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Posted 27 November 2010 - 03:08 AM



(1922) The pharmacopoeia of Japan
(1916) The Pharmacopoeia of the United States of America
Do a search for the cannabis keyword in the books.


Other pharmacopoeias held by archive.org

Pharmacopoeia, in its modern technical sense, is a book containing directions for the identification of samples and the preparation of compound medicines, and published by the authority of a government or a medical or pharmaceutical society.

In a broader sense it is a reference work for pharmaceutical drug specifications.Source

The name has also been applied to similar compendia issued by private individuals

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#20 kingAmongKings

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Posted 05 December 2010 - 07:08 AM



(1922) The Black Candle by Emily Murphy

Cannabis was added to the Confidential Restricted List in 1923. Historians usually point to the 1922 publication of Emily Murphy’s The Black Candle as the inspiration for the addition. Murphy was a suffragist and police magistrate who wrote a series of articles in Maclean’s magazine under the pen-name “Janey Canuck,” which formed the basis of her book. She uses numerous anecdotes culled mostly from anti-drug reformers and police to make her arguments, which make strong links between drugs and race and the threat this poses to white women. One chapter is entitled Marahuana – A New Menace, and makes the claim that the only ways out of cannabis addiction are insanity, death, or abandonment.Source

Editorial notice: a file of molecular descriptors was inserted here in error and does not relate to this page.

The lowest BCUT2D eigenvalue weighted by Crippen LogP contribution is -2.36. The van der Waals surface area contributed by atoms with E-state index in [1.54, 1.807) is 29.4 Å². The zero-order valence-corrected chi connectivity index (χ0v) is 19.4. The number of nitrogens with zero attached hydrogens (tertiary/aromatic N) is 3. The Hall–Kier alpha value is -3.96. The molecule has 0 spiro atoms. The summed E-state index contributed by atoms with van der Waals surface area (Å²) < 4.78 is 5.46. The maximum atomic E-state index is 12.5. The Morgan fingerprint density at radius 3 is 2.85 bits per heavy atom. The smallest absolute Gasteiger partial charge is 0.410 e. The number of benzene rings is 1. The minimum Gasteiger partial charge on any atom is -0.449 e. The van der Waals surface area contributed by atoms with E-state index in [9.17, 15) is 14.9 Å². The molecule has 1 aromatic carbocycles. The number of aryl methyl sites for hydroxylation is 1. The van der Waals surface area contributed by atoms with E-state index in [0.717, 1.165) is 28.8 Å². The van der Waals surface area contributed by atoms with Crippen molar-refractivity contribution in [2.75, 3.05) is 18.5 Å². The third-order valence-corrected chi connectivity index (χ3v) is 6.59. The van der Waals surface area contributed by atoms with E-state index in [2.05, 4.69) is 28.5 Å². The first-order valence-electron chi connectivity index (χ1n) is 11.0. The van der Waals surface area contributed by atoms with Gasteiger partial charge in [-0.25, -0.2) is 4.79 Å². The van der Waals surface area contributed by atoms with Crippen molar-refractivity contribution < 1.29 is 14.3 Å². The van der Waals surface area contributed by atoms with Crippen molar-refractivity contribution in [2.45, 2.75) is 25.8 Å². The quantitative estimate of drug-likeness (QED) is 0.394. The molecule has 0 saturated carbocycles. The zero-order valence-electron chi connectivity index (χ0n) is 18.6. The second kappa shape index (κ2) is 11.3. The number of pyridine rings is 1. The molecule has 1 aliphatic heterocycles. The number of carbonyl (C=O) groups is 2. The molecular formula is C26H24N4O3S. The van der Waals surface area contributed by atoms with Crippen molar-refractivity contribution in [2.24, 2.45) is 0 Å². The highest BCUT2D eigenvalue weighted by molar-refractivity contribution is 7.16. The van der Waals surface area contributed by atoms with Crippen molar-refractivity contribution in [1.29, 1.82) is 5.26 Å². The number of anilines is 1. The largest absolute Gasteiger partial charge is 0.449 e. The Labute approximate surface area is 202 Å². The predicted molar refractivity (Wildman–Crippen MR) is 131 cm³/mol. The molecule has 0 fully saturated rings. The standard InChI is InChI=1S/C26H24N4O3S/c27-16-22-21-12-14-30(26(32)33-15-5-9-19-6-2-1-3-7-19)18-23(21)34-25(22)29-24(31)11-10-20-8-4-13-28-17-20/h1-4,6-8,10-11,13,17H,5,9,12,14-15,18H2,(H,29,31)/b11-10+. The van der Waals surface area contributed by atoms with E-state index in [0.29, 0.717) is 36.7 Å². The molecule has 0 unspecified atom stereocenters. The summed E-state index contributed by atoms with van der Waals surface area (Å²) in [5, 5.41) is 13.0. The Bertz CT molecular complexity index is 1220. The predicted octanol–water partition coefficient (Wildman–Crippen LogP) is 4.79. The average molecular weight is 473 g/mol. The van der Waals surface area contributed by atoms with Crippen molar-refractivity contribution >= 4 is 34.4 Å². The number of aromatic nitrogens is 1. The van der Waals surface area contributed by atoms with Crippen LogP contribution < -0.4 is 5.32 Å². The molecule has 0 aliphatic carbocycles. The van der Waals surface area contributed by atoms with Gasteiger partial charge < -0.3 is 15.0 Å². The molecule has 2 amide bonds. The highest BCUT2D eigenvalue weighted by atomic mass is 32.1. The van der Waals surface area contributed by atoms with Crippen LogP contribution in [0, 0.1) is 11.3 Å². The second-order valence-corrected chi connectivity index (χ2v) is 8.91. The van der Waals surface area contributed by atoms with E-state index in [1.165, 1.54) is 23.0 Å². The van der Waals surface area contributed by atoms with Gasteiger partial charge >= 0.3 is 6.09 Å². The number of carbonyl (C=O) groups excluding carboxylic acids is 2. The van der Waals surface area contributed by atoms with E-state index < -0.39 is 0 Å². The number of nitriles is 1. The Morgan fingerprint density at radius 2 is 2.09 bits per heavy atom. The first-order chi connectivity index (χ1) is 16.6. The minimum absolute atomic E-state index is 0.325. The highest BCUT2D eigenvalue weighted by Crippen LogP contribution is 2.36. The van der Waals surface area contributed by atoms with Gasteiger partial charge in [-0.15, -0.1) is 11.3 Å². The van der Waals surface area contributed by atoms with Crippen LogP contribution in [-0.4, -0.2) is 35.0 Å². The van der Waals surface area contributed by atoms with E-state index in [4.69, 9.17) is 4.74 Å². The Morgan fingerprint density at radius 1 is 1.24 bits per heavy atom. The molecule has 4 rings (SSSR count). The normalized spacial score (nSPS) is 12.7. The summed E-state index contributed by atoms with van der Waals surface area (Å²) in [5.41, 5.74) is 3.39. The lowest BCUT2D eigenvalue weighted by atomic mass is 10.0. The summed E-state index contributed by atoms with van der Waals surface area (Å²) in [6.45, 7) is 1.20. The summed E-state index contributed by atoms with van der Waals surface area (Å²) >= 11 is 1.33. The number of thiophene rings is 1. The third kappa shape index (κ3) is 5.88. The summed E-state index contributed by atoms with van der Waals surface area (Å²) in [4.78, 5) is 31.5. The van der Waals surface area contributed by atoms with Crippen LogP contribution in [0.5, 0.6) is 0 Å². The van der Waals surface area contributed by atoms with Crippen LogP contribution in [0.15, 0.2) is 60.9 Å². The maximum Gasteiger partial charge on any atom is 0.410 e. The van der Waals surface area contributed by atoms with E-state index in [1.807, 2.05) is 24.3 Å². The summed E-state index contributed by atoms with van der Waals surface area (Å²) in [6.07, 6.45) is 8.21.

Wikipedia: Emily Murphy

She was a leading women's rights figure, a racist and a eugenicist that supported forced sterilization. She is mostly remembered and celebrated for her role in advancing women's rights.